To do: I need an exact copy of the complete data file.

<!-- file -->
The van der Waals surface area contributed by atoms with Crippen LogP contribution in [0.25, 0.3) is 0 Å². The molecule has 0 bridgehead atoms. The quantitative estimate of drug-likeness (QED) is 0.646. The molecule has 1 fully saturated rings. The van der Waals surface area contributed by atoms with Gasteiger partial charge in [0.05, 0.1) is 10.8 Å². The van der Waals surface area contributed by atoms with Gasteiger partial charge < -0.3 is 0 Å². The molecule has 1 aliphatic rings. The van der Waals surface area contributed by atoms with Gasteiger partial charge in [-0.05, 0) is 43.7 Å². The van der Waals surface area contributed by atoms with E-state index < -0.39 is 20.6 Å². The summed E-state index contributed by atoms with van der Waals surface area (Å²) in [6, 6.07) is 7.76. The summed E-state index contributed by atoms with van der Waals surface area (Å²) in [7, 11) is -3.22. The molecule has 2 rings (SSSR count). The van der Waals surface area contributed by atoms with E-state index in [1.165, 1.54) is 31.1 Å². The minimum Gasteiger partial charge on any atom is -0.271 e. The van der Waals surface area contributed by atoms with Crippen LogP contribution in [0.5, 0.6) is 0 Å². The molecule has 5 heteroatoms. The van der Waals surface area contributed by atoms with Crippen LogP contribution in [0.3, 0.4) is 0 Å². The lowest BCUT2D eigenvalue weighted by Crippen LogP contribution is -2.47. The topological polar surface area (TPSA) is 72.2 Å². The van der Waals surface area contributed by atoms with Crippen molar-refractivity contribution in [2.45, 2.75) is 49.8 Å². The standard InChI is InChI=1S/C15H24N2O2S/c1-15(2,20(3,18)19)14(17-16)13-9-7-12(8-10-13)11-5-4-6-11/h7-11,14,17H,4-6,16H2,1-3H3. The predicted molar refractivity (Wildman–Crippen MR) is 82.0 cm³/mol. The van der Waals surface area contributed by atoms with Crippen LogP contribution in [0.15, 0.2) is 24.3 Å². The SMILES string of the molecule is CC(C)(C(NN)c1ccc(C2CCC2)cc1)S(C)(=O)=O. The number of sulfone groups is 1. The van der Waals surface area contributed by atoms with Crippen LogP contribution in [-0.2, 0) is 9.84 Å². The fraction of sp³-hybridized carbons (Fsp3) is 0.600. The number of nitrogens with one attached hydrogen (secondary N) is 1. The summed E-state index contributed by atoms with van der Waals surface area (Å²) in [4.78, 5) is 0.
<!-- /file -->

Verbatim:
The van der Waals surface area contributed by atoms with Crippen LogP contribution in [0.25, 0.3) is 0 Å². The molecule has 0 bridgehead atoms. The quantitative estimate of drug-likeness (QED) is 0.646. The molecule has 1 fully saturated rings. The van der Waals surface area contributed by atoms with Gasteiger partial charge in [0.05, 0.1) is 10.8 Å². The van der Waals surface area contributed by atoms with Gasteiger partial charge < -0.3 is 0 Å². The molecule has 1 aliphatic rings. The van der Waals surface area contributed by atoms with Gasteiger partial charge in [-0.05, 0) is 43.7 Å². The van der Waals surface area contributed by atoms with E-state index < -0.39 is 20.6 Å². The summed E-state index contributed by atoms with van der Waals surface area (Å²) in [6, 6.07) is 7.76. The summed E-state index contributed by atoms with van der Waals surface area (Å²) in [7, 11) is -3.22. The molecule has 2 rings (SSSR count). The van der Waals surface area contributed by atoms with E-state index in [1.165, 1.54) is 31.1 Å². The minimum Gasteiger partial charge on any atom is -0.271 e. The van der Waals surface area contributed by atoms with Crippen LogP contribution in [0.5, 0.6) is 0 Å². The molecule has 5 heteroatoms. The van der Waals surface area contributed by atoms with Crippen LogP contribution in [0.3, 0.4) is 0 Å². The lowest BCUT2D eigenvalue weighted by Crippen LogP contribution is -2.47. The topological polar surface area (TPSA) is 72.2 Å². The van der Waals surface area contributed by atoms with Crippen molar-refractivity contribution in [2.45, 2.75) is 49.8 Å². The standard InChI is InChI=1S/C15H24N2O2S/c1-15(2,20(3,18)19)14(17-16)13-9-7-12(8-10-13)11-5-4-6-11/h7-11,14,17H,4-6,16H2,1-3H3. The predicted molar refractivity (Wildman–Crippen MR) is 82.0 cm³/mol. The van der Waals surface area contributed by atoms with Crippen LogP contribution in [0.15, 0.2) is 24.3 Å². The SMILES string of the molecule is CC(C)(C(NN)c1ccc(C2CCC2)cc1)S(C)(=O)=O. The number of sulfone groups is 1. The van der Waals surface area contributed by atoms with Crippen LogP contribution in [-0.2, 0) is 9.84 Å². The fraction of sp³-hybridized carbons (Fsp3) is 0.600. The number of nitrogens with one attached hydrogen (secondary N) is 1. The summed E-state index contributed by atoms with van der Waals surface area (Å²) in [4.78, 5) is 0.